Getting in gear

Dedicated cyclist Merle Kindred heads up Martin Street after the Pedal Penticton event Saturday.

Hundreds gathered downtown Saturday for the Pedal Penticton event, an opportunity to share thoughts as the city gears up for a lake-to-lake bike route.

The need for a safe and convenient way for cyclists to travel from one end of the city to the other was identified in 2012, according to JoAnne Kleb, the city’s engagement strategist.

“Our progress has been pretty slow,” she said. “We wanted to get people familiar with the plans are, and what the possibilities are with cycling in the community.”

She said she was overwhelmed by the turnout only hours into the event, which featured a community bike ride from lake to lake, e-bike demos and other family friendly activities.

Consultants have already begun researching the best possible roads to build the route along.

“As we start putting some options forward, we’ll get more people involved and the actual specifics of selecting the routes,” said Kleb.

Some streets may see complete separation from cyclists, others will have lanes and some may not, explained Kebb.

“There’s been a lot of innovations in route designs. It really depends on what the right path is.”

Laura Harp, the past president and current board member for the Penticton and Area Cycling Association, said the current route cyclists need to take to follow bike routes and lanes leads to a large hill northbound.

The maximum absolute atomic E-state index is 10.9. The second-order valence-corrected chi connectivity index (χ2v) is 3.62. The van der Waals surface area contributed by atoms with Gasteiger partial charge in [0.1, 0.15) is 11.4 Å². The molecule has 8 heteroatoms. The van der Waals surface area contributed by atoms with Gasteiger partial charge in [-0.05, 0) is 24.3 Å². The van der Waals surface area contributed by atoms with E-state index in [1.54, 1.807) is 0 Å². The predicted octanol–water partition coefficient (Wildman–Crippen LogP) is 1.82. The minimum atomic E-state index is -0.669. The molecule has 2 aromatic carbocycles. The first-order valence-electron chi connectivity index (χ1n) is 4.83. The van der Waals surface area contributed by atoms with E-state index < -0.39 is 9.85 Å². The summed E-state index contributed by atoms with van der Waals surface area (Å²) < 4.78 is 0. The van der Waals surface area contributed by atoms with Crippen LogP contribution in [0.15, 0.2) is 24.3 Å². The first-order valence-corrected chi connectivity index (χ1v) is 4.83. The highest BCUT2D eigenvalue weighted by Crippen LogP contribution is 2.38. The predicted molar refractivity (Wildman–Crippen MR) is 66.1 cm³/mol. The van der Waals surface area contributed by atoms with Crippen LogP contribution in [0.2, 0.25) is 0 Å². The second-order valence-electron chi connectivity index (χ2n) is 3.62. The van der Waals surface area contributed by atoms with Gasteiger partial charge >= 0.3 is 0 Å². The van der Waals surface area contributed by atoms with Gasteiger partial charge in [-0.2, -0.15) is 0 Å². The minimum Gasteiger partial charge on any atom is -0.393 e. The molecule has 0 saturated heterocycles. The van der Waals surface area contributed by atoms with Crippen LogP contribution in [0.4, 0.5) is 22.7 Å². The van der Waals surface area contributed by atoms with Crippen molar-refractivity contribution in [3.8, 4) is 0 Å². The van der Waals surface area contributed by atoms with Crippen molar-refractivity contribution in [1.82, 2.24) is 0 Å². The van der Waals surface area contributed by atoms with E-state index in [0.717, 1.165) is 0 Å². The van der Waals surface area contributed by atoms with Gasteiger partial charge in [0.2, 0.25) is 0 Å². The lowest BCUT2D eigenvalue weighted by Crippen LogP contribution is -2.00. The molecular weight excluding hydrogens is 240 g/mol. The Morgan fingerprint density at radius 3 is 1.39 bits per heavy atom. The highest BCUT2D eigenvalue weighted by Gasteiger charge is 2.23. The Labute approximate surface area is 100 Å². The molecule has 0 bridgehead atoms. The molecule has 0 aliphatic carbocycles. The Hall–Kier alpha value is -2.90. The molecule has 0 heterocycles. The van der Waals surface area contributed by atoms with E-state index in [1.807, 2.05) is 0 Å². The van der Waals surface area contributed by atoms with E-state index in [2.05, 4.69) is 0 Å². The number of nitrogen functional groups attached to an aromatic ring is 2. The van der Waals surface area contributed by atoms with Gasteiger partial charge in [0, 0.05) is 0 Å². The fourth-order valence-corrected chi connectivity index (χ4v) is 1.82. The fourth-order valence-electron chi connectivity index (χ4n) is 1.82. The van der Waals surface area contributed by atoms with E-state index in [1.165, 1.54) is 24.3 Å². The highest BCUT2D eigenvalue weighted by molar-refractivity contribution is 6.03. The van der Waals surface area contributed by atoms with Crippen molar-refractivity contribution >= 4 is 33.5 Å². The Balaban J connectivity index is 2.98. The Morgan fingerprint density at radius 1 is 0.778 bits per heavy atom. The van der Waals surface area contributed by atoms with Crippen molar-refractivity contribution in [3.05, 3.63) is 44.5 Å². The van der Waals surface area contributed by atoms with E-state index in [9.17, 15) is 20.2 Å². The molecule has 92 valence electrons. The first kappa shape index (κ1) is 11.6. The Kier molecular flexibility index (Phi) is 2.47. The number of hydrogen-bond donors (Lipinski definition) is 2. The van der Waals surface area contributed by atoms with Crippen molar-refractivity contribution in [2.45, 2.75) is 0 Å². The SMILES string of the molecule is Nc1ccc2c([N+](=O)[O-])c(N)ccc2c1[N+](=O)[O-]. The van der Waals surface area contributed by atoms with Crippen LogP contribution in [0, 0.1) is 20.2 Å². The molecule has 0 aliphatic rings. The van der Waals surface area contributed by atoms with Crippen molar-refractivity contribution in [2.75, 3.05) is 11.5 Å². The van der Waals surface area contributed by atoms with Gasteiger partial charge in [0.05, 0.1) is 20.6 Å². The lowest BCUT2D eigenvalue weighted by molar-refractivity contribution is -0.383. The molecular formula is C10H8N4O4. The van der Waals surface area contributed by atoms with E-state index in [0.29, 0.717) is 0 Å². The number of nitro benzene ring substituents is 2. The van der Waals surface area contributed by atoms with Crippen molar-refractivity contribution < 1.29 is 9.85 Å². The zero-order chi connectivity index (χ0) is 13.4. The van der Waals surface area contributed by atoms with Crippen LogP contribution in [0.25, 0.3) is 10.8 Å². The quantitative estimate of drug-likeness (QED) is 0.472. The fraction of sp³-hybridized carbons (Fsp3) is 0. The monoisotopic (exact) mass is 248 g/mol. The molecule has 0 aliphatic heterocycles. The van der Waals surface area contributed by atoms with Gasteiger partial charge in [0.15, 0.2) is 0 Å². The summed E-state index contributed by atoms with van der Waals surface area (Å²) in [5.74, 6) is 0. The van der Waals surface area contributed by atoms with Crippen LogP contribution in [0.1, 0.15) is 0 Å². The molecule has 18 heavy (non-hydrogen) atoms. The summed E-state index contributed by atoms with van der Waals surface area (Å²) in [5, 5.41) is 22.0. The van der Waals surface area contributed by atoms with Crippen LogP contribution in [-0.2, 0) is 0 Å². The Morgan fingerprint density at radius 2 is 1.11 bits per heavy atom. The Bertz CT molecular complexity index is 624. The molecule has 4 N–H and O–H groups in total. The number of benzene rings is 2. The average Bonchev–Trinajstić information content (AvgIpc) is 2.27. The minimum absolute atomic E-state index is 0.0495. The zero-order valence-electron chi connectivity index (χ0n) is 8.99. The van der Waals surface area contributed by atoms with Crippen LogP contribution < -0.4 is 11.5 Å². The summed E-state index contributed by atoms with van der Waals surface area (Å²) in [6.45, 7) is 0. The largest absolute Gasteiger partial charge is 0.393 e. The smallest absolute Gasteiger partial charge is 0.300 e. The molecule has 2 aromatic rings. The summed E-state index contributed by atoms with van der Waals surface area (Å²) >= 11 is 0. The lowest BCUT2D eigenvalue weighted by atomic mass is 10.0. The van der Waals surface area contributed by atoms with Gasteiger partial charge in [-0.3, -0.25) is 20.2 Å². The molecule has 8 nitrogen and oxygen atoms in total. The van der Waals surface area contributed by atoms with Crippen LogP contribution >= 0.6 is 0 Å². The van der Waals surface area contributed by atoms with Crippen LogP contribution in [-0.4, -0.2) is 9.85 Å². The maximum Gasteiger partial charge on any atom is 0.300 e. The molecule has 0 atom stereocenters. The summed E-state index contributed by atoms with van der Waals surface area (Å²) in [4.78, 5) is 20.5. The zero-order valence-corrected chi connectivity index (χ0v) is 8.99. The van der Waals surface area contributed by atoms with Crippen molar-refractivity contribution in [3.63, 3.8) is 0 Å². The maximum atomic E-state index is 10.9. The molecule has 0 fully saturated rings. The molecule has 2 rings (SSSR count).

“We would love to see a north-south connector,” she said. “The current main bike lane that we have is off of Government, and a lot of people find that hill getting up to Government from the south end of town is a barrier.”

Merle Kindred gave up her vehicle 11 years ago, and has been cycling in Penticton for 10. She said she’ll never look back.

 “This is how I get around,” she said. This is one of the reasons I moved to Penticton.”

In the winter, Kindred said, she either carpools, takes transit or, on occasion, a taxi.

“I’ve decided to just live it, and just take transportation without using fossil fuels as much as possible,” she explained.

Penticton city Coun. Katie Robinson was in attendance, and was excited by new technology of cycling.

“The e-bikes are seriously the cat’s meow,” she said after taking a test ride on one. “I seriously have not had that much fun in years!”

Robinson said she was happy to see the city take the initiative to begin working on a lake-to-lake route, and to involve the community in offering feedback.

“I’m really, really excited getting a really dedicated bike path,” she said.

E-bikes, she added, are a great addition to the industry to make cycling easier for those who may face challenges with pedal bikes.